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How the Magic use Howard in crunch-time

Mar 19, 2010, 7:47 PM EDT

One reason some people don’t consider Dwight Howard quite on the level of LeBron James or  Kobe Bryant is that he’s not the go-to guy for the Magic in crunch-time situations. In what defines as “clutch” situations, LeBron averages 65.5 points per 48 minutes. Kobe averages 50.1 points per 48. Dirk averages 45.7. Carmelo averages 40.3. Durant averages 38.4. 

Howard, on the other hand, averages only 15.6 points per 48 minutes in “clutch” situations. Vince Carter has been the Magic’s go-to guy in clutch situations, averaging 41.1 points per 48 minutes despite the fact he only shoots 37.5% from the field and 28.6% from deep during crunch-time. Dwight’s free throw issues are the main culprit here — Dwight’s gets fouled on 60% of his field goal attempts during crunch time, and he’s only made half of his free throws in pressure situations. 
Despite the fact Howard hasn’t been the guy doing the scoring late in games for the Magic, the Magic’s crunch-time offense works with Howard on the floor. Howard has played 96% of the crunch-time minutes for the Magic this season, and when he’s on the floor in those situations the Magic have scored 110.3 points per 100 possessions. That’s a better team crunch-time mark than the Lakers with Kobe on the floor, the Thunder with Durant on the floor, and the Nuggets with Carmelo on the floor.
On NBA Playbook, Sebastian Pruiti has a post up detailing how Howard helps the Magic offensively without needing the ball in his hands. As Howard sets a screen for the ballhandler and rolls down to the rim, he forces the defense to put one or two defenders in the paint to prevent Howard from getting an easy dunk, freeing up one of Orlando’s many perimeter shooters. It’s long been known that this is the Magic’s strategy, but kudos to Sebastian for illustrating how the Magic use their All-NBA center late in the game without needing to give him the ball. 
  1. nanningbob - Mar 20, 2010 at 5:40 AM

    Not everything at crunch is points. Howard’s defense and rebounding is far more important to the Magic at crunch time than points scored. Orlando, unlike the other teams mentioned, have several scorers at crunch time. We can attack from many areas of the court, not just one. If they added the rebounds and gave him points for blocked or altered shots during that time he probably would be right up there with them. A blocked or altered shot that saves two points is just as effective as scoring two points. The results are the same.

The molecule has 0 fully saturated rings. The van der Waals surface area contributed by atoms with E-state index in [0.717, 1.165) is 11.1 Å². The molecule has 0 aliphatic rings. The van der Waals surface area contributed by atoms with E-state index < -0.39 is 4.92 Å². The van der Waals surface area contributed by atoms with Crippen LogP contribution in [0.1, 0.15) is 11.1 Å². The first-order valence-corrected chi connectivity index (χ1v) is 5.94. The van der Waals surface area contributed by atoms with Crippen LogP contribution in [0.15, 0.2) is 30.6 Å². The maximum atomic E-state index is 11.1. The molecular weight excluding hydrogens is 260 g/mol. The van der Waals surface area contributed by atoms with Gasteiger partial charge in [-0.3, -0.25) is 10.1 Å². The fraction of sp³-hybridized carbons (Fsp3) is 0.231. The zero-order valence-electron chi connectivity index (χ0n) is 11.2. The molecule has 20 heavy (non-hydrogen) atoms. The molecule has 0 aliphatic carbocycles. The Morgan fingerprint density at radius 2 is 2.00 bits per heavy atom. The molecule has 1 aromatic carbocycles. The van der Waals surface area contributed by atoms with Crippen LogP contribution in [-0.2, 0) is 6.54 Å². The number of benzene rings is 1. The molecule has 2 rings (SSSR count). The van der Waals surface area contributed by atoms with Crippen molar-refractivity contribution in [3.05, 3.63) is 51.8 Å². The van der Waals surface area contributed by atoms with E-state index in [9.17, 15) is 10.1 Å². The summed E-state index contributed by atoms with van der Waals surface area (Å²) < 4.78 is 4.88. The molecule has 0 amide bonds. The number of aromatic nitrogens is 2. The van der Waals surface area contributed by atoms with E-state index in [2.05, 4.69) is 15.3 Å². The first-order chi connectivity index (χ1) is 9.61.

2. otownfan - Mar 20, 2010 at 8:37 PM

    That’s the problem really. Everyone focuses only on offense and don’t think about defense enough.
    With Howard in the paint in crunch time teams can’t take it to the hole as easily. The big man challenges anything near the basket. That turns the other team into jump shooters.

  3. AJ - Mar 20, 2010 at 10:32 PM

    blah blah blah, Howard apologists are on the loose again. get them their meds.
    point me to a team with a Hall of Fame big who didn’t demand the ball in the clutch during their prime.
    Parish demanded the ball. Barkley demanded the ball. Malone demanded the ball. Ewing demanded the ball. Jabaar demanded the ball. O’Neal demanded the ball. Olajuwon demanded the ball. Chaimberlan demanded the ball.
    Howard does not. and he’ll never be “the man” on that team until he can and does. until then, he’s just another really good defender, decent offensive player and under-achieving talent overall.

  4. Nick - Mar 20, 2010 at 10:44 PM

    Howard is not just another player, nor is he just “another really good defender”.
    He’s the league’s best defender by far. He turns Orlando into a good defensive team, even though Orlando has mostly below average individual defenders. It was the same thing Garnett brought to the Celtics 2 years ago..he instantly turns your team into a good defensive team. For heaven’s sake, Turkoglu looked like a good defender when he was on the Magic. Its b/c the Magic perimeter guys can be more aggressive, and dont care as much about letting guards get into the lane, b/c Howard will meet them there.
    Im a huge Raptors fan, and I think they have the worst defensive team in the league. But if we had Howard as the centre, the team would instantly be a top-10 defensive team (thats only one player!).
    But your point is still there, he’s not a dominating offensive player, especially in the clutch. Personally, I think Orlando needs another superstar guard, and then they would win the title hands down. If they had Durant or Wade or something lke that, they’d be unstoppable, better than the lakers hands down.
    But dont downplay the importance of Howard’s defence. He may go down as the greatest defender in the history of the game (looking at his rebounding and blocking numbers).

  5. randy - Mar 24, 2010 at 9:01 AM

    Look at the Magic before Howard and after. ’nuff said. He forced Cleveland to go out and get a big guy this year to counter him. There’s an article out there now that L.A and Cleveland are both planning on putting two big guys in the front court at the same time during the playoffs this year. Why do you think they’re doing this? Howard of course. He is a game changer. Teams have to plan for him and change lineups for him. The Magic realize his shortcomings on offensive and have countered with an arsenal of outside shooters. He does exactly what he is expected to do on this particular team.

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